This is a very interesting talk by the American scholar of Buddhism, Prof. Robert deCaroli, which was given at the Indian Embassy in Washington DC in 2014.
In it he summarises his research into the origins of the first Buddha images, which surprisingly only started to appear after the so-called aniconic phase of Buddhist art which lasted for around 2-3 centuries.
Prof. deCaroli’s main idea is that we cannot study this subject in isolation from the cultural norms that prevailed in the culture in which Buddhism was embedded, and when we look there we find no figures of supreme (as opposed to local) gods, or religious figures of the Buddha’s stature were being depicted in India at that time.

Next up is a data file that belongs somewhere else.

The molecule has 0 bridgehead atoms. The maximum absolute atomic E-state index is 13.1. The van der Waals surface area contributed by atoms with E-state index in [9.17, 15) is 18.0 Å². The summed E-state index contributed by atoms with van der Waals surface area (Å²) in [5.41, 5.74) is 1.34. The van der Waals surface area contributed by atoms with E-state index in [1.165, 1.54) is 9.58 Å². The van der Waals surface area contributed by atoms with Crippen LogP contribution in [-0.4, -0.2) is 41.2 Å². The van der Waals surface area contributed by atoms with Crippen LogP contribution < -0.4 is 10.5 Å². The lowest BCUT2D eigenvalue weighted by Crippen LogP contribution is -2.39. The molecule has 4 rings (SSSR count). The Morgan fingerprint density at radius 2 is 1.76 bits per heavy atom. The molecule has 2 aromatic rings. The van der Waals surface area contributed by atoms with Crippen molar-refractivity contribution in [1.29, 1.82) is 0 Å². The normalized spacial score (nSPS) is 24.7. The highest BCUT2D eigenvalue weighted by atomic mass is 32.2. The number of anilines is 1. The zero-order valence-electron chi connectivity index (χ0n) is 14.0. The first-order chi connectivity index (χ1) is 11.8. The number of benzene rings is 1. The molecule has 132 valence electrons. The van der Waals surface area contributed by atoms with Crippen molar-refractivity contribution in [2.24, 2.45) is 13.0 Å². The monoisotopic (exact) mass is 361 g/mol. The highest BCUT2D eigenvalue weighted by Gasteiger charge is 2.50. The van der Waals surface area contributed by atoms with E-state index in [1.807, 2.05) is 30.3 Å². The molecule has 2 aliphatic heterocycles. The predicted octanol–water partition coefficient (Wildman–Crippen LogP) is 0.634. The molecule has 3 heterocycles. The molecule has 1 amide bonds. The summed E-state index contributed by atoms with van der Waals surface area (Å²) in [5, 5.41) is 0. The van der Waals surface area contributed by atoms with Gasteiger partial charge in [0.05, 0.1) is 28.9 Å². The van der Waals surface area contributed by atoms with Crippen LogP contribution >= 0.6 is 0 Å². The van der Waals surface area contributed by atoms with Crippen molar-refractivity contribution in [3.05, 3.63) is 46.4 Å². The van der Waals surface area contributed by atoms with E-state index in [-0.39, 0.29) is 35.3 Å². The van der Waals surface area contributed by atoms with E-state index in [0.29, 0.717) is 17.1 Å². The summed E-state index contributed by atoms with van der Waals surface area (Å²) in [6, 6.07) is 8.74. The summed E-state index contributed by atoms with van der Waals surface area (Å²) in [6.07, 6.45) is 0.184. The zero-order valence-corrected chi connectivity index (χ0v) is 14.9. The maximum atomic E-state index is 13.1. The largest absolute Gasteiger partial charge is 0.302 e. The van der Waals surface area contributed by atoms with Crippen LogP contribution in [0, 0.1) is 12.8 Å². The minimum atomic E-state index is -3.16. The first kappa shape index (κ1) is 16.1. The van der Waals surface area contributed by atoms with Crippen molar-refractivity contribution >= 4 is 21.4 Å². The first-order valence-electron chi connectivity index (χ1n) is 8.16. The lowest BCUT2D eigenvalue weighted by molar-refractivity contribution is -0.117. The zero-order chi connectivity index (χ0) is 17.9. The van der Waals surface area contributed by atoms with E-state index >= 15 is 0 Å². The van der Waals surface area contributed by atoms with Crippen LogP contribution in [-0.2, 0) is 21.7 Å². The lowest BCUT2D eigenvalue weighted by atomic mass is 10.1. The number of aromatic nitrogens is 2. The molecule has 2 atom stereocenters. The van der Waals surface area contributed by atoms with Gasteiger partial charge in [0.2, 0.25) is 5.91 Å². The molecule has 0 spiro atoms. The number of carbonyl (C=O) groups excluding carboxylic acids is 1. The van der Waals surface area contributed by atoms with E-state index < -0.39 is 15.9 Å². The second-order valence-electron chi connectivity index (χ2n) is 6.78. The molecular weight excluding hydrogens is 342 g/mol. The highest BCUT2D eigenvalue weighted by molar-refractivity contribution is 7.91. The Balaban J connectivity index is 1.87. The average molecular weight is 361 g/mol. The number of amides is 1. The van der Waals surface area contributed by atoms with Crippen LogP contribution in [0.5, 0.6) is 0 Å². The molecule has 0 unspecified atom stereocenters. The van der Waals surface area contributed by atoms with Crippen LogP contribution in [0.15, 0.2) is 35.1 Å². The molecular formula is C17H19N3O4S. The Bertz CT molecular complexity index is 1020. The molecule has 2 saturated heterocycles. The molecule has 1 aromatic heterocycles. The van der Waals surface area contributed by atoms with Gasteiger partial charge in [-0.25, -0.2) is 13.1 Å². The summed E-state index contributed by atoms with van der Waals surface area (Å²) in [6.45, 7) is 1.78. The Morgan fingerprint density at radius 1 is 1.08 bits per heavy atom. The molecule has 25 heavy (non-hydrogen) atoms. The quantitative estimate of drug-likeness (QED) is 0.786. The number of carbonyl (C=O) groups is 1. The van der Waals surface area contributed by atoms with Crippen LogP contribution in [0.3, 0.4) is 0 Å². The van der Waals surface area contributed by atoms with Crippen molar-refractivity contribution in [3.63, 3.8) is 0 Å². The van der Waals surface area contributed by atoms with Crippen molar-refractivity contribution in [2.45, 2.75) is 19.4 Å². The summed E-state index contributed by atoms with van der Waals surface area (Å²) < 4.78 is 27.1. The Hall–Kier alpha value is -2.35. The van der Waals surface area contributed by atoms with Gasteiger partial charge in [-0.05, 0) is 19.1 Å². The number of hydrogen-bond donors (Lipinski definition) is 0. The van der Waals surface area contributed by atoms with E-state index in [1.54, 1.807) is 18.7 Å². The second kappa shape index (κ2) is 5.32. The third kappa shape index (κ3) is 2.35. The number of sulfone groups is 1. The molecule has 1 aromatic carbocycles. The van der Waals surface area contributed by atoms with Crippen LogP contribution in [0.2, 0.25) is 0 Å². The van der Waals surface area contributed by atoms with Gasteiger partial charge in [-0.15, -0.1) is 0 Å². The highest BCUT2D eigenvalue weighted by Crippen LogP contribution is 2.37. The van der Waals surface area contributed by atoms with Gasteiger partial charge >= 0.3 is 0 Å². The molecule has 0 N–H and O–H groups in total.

The intriguing thing is to ask the question, why not? And in this lecture Prof. deCaroli goes into some detail as to why he thinks that was so, throwing a lot of light on the history of Buddhist art, and the emergence of the Buddha figure.
The talk is followed by nearly 10 minutes of questions, some more relevant than others, and Prof. deCaroli’s answers to them. I should mention that the talk starts over 9 minutes into the recording, and finishes before another good, but unrelated programme.
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